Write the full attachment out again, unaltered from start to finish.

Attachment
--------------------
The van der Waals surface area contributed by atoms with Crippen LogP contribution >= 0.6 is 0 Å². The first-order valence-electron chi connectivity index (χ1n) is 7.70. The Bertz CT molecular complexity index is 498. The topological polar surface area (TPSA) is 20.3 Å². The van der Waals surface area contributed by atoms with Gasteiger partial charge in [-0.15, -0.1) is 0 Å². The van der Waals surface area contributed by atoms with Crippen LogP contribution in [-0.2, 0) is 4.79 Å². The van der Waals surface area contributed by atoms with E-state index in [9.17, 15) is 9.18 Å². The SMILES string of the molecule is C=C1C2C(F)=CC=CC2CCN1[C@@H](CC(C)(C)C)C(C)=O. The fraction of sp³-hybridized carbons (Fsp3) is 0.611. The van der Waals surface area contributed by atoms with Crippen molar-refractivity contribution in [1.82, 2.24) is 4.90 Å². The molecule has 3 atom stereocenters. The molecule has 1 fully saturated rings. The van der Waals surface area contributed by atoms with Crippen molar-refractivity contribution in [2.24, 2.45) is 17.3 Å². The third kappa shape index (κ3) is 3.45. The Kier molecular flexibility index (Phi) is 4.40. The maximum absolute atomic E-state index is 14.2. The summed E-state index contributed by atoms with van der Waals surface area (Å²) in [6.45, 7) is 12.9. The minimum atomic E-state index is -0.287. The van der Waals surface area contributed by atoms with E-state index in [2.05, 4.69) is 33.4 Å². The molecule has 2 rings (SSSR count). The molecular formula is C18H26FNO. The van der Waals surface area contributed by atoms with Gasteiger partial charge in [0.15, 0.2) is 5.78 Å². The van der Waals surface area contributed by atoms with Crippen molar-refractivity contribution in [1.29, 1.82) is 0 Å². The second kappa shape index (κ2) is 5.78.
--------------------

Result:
The van der Waals surface area contributed by atoms with Crippen LogP contribution >= 0.6 is 0 Å². The first-order valence-electron chi connectivity index (χ1n) is 7.70. The Bertz CT molecular complexity index is 498. The topological polar surface area (TPSA) is 20.3 Å². The van der Waals surface area contributed by atoms with Gasteiger partial charge in [-0.15, -0.1) is 0 Å². The van der Waals surface area contributed by atoms with Crippen LogP contribution in [-0.2, 0) is 4.79 Å². The van der Waals surface area contributed by atoms with E-state index in [9.17, 15) is 9.18 Å². The SMILES string of the molecule is C=C1C2C(F)=CC=CC2CCN1[C@@H](CC(C)(C)C)C(C)=O. The fraction of sp³-hybridized carbons (Fsp3) is 0.611. The van der Waals surface area contributed by atoms with Crippen molar-refractivity contribution in [1.82, 2.24) is 4.90 Å². The molecule has 3 atom stereocenters. The molecule has 1 fully saturated rings. The van der Waals surface area contributed by atoms with Crippen molar-refractivity contribution in [2.24, 2.45) is 17.3 Å². The third kappa shape index (κ3) is 3.45. The Kier molecular flexibility index (Phi) is 4.40. The maximum absolute atomic E-state index is 14.2. The summed E-state index contributed by atoms with van der Waals surface area (Å²) in [6.45, 7) is 12.9. The minimum atomic E-state index is -0.287. The van der Waals surface area contributed by atoms with E-state index in [2.05, 4.69) is 33.4 Å². The molecule has 2 rings (SSSR count). The molecular formula is C18H26FNO. The van der Waals surface area contributed by atoms with Gasteiger partial charge in [0.15, 0.2) is 5.78 Å². The van der Waals surface area contributed by atoms with Crippen molar-refractivity contribution in [1.29, 1.82) is 0 Å². The second kappa shape index (κ2) is 5.78.